The rhetoric of suspicion we see in the West today is very similar to the rhetoric that was commonplace in nations under the spell of communist ideology. It’s just making a widespread resurgence after fomenting in the universities over the last few decades, and not enough people have woken up to that fact.

      The far left tells us that “Everything is political”, which was also a central ideological plank in communist nations. They all believe that the ideology must be inserted into every sphere of human activity and enforced religiously. Communist Party officials were placed in social organizations to monitor and ensure ideological compliance. Now in the West, we have the widespread growth of Diversity trainers and activists spreading throughout academia, corporations, and the media to “teach” and emphasize the orthodox ideology. Some members of the vanguard left (for example the Swedish Green Party) have even called for official “gender monitors” to be inserted into all kindergartens to ensure gender neutral play.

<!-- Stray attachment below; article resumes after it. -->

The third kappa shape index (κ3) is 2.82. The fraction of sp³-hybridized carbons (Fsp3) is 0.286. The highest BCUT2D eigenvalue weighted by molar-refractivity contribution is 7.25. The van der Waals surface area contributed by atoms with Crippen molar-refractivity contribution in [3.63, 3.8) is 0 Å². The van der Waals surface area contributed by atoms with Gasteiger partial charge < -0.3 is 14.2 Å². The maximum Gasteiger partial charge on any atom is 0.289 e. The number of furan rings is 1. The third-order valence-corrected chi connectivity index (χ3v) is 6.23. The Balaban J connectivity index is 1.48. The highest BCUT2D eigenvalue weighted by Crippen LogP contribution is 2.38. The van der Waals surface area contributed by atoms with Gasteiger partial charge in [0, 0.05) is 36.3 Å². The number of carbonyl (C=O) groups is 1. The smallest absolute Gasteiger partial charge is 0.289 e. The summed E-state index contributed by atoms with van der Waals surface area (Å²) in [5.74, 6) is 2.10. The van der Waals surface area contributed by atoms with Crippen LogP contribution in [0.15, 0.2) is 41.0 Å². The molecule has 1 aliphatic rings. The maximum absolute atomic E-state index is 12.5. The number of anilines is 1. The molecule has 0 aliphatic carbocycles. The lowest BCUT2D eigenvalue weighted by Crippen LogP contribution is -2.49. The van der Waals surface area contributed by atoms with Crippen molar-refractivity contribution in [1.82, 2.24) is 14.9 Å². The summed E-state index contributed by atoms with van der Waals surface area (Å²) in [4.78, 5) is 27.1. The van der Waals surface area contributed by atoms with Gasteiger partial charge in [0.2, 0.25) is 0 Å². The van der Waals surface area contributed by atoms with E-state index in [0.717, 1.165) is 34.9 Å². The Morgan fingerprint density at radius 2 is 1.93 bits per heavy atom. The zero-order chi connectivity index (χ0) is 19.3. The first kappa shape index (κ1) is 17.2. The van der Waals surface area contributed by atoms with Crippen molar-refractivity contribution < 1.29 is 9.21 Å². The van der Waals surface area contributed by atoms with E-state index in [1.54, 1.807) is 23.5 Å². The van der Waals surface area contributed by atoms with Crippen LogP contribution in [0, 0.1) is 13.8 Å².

• John says

        Kinda cool observation, you say not enough people have woken up to the fact communist ideology is making a widespread resurgence, and what I’m seeing is this site has people on the “Left” that are finally waking up to it and speaking up about it.

        The ruling class that was behind this is in the midst of losing control and right now exactly right now critical mass is picking up.